Maggie Gyllenhaal and Scoot McNairy after the Frank screening in Sundance.
Maggie Gyllenhaal and Scoot McNairy after the Frank screening in Sundance. Photo: Amber Wilkinson
Speaking after the film at the packed Eccles theatre, Gyllenhaal talked about her approach to the role: "I just erased the fact that Frank was unusual in any way - I just thought that was his face, which makes for a funny way of interacting. But it was also confusing because when I started the movie I thought we were soulmates. Then I got there and thought, 'Huh, it's difficult to relate to this person'. But I think we can all relate to that, in some way, whether you're actually talking to someone with a papier mache head on or it's more a metaphor for something - I've certainly been there."

Addressing the mental health aspect, Abrahamson said: "The idea of the myths that surround creativity or at least the idea that in some very glib way people glamorise a very superficial idea of what mental illness is. they make that art/madness connection which is one of the cliches of our culture. And then they tend to assume that it is some sort of good thing and we wanted to debunk that and say actually the reality is much harsher and more reality. And who knows what the causes of fear can be, certainly there's no simple connection you can draw."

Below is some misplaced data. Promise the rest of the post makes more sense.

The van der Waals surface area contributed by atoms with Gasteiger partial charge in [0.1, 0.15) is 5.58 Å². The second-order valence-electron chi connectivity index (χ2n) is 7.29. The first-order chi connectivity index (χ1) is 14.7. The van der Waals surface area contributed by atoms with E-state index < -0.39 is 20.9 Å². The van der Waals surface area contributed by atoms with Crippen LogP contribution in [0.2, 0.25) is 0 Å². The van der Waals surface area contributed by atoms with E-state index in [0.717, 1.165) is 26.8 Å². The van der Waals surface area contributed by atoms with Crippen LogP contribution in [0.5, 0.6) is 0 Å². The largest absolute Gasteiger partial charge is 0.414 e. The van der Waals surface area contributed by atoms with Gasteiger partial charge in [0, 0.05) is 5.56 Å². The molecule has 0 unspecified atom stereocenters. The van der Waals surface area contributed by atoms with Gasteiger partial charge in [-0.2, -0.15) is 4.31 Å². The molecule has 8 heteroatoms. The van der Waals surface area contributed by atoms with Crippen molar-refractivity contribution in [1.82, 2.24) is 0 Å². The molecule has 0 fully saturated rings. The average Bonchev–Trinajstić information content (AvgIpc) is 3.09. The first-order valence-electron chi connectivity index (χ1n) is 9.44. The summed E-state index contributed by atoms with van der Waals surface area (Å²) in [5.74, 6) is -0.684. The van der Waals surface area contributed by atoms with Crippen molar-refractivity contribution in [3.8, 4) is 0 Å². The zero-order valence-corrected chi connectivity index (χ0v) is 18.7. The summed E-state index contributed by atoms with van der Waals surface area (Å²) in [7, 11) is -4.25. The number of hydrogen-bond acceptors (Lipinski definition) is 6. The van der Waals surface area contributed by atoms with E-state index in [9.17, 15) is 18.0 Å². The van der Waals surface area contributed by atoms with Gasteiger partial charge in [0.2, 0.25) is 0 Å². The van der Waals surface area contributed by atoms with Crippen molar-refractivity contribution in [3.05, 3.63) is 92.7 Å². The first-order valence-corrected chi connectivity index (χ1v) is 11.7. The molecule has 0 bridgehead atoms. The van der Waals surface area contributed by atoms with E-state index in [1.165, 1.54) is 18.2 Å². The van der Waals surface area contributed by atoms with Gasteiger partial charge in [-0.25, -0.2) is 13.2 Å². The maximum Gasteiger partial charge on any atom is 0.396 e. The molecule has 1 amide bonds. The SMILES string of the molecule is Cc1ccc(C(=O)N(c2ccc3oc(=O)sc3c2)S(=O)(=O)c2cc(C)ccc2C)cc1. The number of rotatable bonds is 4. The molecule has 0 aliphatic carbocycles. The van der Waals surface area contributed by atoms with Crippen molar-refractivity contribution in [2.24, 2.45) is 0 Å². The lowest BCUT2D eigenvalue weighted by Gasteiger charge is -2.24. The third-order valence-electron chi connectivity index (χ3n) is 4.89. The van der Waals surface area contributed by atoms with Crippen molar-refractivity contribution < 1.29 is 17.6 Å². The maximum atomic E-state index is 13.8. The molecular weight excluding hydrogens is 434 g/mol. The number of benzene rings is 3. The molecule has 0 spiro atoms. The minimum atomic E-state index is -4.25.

It is fair to say that the mental health issue at the centre of The Voices - schizophrenia - is handled pretty glibly. But as Persepolis director Marjane Satrapi pointed out after the screening: "This is a story not a documentary." Taken as a pure genre piece and, more specifically, as a mash-up between black comedy and horror, there is quite a lot to enjoy here. Ryan Reynolds plays Jerry, a blue-collar packaging worker at a small-town bathroom fixture plant. He's smiley and likeable if socially awkward. Oh, and he talks to his animals. More specifically, his cat Mr Whiskers (Reynolds providing gruff Scottish vocals), swears at him most of the time and urges him to commit murder - "I've killed things on purpose, Jerry, there's no shame in it." - while his dog Bosco (Reynolds in good ol' boy mode) just wants him to be a "good boy".

When a night out with a colleague (Gemma Arterton) takes a bloody turn, he finds himself becoming increasingly unhinged... the only question is can Lisa in Accounts (Anna Kendrick) change things? Satrapi paints things from Jerry's skewed, off-his-meds perspective, only revealing the true state of the place where he lives when he briefly decides to take his tablets. She also keeps the emphasis on the comedy - Mr Whiskers gets all the best lines - cutting away from the gore to let our imaginations do the work.

Ryan Reynolds and Gemma Arterton in The Voices
Ryan Reynolds and Gemma Arterton in The Voices